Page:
Here are a couple of interesting ones. Several more are at the link. Many of these raise as many questions as they answer.
I think these two charts point to the strong role of female empowerment in the shape of incomes over the past 40 years. I linked to an interesting paper about that (here).
- Since the early 1970's, most of the gains have gone to high income households.
- Since the early 1970's, most of the gains have gone to women.
Both of these things are true. In fact, they are both probably largely describing the same phenomenon.
Unfortunately, the first version is both more rhetorically exciting and more likely to lead to poor policy choices than the second version.
There are a host of factors feeding these income trends. The technology boom has fed the tremendous income gains at the very top. (I've seen somewhere, but I don't have the link handy, that the entire climb in inequality over the past few decades goes away if you exclude a handful of counties around Seattle and San Francisco.) (Edit: if this is the paper I was remembering, then my counties are slightly off -NY instead of Seattle- and I have somewhat overstated the effect. These counties explain most inequality during the dot Com boom of the late 1990s.) But, also, as referenced above, we can also explain all of the growth in inequality with the changing incomes of women within households. We can also explain some of it with changing lifecycles and demographics (more low income students in early adulthood and more low income retired households). We can also explain some of it with housing. Imputed rent is not included in household income, and this is becoming a larger portion of the median household's true income.
So, it looks like inequality is explained many times over. I don't think this is an error. I think all of these things are legitimate explanations. The counterbalance is that a rising tide lifts all boats. These factors have all been balanced out by the natural equalizing tendency of capitalist markets and the tendency of economies with rising incomes to expand their social safety nets.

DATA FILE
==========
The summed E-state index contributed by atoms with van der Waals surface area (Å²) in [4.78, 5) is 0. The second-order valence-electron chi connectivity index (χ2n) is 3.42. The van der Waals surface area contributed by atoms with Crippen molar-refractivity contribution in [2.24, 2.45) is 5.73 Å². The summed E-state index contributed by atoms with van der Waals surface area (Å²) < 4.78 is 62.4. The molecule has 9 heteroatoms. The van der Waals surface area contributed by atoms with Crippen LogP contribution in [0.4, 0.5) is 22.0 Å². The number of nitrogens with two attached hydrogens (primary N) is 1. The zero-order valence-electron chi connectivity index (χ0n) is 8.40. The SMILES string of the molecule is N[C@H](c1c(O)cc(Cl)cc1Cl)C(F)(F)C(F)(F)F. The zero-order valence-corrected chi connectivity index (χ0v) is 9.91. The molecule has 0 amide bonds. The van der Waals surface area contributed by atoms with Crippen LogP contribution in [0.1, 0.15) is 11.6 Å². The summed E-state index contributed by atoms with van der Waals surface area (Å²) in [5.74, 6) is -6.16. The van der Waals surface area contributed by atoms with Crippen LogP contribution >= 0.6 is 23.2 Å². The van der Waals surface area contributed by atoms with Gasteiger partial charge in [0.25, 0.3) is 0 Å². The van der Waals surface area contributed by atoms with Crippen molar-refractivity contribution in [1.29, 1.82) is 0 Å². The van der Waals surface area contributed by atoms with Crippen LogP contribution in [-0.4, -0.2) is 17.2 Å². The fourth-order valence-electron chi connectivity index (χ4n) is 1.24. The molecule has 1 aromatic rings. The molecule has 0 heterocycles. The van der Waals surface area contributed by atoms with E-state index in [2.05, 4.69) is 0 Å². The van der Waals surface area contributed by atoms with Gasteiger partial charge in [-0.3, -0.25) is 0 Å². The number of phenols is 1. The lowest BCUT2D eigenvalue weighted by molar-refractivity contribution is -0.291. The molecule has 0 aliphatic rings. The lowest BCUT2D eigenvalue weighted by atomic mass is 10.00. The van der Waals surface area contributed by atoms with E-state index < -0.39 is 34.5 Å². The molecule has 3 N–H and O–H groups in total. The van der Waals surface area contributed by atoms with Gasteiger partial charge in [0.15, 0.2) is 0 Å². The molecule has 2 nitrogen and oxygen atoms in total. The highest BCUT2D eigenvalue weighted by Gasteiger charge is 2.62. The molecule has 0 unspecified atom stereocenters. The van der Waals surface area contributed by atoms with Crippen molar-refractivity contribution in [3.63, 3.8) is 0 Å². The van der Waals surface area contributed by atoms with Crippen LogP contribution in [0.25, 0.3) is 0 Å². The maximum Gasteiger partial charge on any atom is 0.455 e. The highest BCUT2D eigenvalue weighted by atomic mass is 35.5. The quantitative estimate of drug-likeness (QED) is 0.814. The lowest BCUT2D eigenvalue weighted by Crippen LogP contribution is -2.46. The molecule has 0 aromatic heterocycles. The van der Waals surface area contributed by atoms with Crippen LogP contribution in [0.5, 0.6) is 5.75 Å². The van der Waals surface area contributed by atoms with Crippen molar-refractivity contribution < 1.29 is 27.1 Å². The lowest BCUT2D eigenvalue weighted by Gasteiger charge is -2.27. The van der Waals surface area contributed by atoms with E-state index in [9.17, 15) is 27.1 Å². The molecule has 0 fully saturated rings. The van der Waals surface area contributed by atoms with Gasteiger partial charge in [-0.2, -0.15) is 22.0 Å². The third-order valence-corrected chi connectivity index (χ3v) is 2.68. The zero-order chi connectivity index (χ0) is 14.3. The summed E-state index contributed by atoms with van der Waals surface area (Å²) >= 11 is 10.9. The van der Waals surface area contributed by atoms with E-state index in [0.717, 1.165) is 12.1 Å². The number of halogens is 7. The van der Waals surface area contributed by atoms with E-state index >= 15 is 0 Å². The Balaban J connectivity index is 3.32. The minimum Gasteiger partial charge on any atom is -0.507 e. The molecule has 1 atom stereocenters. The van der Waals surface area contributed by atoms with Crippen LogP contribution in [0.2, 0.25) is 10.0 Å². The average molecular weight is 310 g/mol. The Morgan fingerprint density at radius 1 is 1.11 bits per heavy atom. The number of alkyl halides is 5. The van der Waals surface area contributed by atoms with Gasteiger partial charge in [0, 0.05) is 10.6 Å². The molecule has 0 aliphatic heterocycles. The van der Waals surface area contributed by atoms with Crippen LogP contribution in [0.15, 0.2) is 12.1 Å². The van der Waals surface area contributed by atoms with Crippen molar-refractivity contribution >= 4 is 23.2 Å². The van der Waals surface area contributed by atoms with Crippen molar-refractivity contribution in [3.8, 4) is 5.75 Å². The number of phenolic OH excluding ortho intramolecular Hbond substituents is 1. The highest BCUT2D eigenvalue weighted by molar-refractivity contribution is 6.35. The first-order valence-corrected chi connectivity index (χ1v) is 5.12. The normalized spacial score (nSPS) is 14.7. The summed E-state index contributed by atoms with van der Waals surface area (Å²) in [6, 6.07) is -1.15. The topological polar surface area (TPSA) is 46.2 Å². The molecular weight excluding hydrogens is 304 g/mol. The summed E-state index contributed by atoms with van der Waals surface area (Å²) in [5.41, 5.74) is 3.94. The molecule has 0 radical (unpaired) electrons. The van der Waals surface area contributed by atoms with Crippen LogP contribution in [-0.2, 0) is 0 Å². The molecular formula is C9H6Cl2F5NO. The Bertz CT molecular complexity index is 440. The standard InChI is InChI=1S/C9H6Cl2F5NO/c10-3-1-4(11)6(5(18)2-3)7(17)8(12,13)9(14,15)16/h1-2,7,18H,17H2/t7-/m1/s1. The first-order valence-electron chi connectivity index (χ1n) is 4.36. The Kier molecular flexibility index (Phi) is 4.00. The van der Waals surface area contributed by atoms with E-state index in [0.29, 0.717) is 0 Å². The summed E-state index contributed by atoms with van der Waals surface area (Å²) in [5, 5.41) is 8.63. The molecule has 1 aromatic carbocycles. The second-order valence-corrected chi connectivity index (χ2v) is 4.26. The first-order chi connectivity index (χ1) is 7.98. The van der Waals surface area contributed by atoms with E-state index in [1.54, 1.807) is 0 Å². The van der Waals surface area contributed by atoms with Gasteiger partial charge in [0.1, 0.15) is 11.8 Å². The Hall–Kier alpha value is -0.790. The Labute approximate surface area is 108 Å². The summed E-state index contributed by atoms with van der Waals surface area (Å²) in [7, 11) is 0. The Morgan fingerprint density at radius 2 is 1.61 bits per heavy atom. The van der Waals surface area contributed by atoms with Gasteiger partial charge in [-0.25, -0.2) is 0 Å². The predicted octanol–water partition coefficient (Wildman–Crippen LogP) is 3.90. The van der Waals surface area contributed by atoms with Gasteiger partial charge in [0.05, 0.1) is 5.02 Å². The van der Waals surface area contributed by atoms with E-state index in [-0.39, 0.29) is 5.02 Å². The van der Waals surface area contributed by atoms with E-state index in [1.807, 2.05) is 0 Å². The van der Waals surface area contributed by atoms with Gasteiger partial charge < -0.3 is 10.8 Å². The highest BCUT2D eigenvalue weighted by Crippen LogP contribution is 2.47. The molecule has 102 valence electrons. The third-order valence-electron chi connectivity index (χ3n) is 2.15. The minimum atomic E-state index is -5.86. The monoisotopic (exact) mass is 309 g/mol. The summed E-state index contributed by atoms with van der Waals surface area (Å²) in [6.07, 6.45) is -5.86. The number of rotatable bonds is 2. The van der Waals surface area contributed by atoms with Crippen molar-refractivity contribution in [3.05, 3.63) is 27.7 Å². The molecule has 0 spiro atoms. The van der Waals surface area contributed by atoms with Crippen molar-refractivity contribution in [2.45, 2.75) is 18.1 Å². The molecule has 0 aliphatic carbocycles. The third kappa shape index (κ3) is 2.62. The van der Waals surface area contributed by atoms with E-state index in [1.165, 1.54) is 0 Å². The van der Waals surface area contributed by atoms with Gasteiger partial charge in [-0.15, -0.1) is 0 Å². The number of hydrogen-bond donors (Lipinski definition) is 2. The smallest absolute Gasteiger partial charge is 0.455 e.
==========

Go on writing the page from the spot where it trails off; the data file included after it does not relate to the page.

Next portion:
We can lower measured household inequality by supporting undistorted free markets, halting the technology boom, reversing the empowerment of women, replacing support for post-secondary education with support aimed at other forms of human capital development, reducing incentives for overinvestment in housing, or increasing the social safety net. The low hanging fruit here includes the removal of barriers to entry (technology is doing some of this, reversing things like occupational licensing would help also), transformation of education subsidies, and housing policy. These aren't necessarily political feasible, but they would be helpful.
The continuation of the technology boom and empowerment of women are clearly far more important than the issue of income inequality. This is one of many reasons why poverty is a much more coherent issue to focus on than inequality. Feminine and technological advances are clearly beneficial, even while making measures of inequality worse. We wouldn't even think of reversing course on these issues in order to reduce inequality. That is because inequality is not, legitimately, a concern, so it tends to conceptually collapse in the absence of strawmen and boogeymen.
If someone is concerned about inequality when thinking of CEO's or hedge fund managers, but he isn't so concerned about it when thinking about households of married physicians or married lawyers, then he is really just pretending that his bitter attitude toward CEO's and hedge fund managers is a concern about poverty. This is especially egregious in moralistic complaints about globalization as a cause of income inequality, where corporations and developing economy workers have joined together in an equalizing revolution of global economic improvement.
How about the concern that the internet and pirating are preventing musicians from capturing income from their recorded music. Is there a group of people with a more extreme level of income inequality than popular musicians? Why do we bemoan their falling incomes, but cheer for moderation of CEO and financier incomes?
The inequality meme joins a long list of rhetorical emblems that have served to seemingly transform being against something into being for something. These rarely serve the greater good. If something is worth being against, then it's worth being against. The use of the rhetorical device is, itself, a sign of weak moral backing.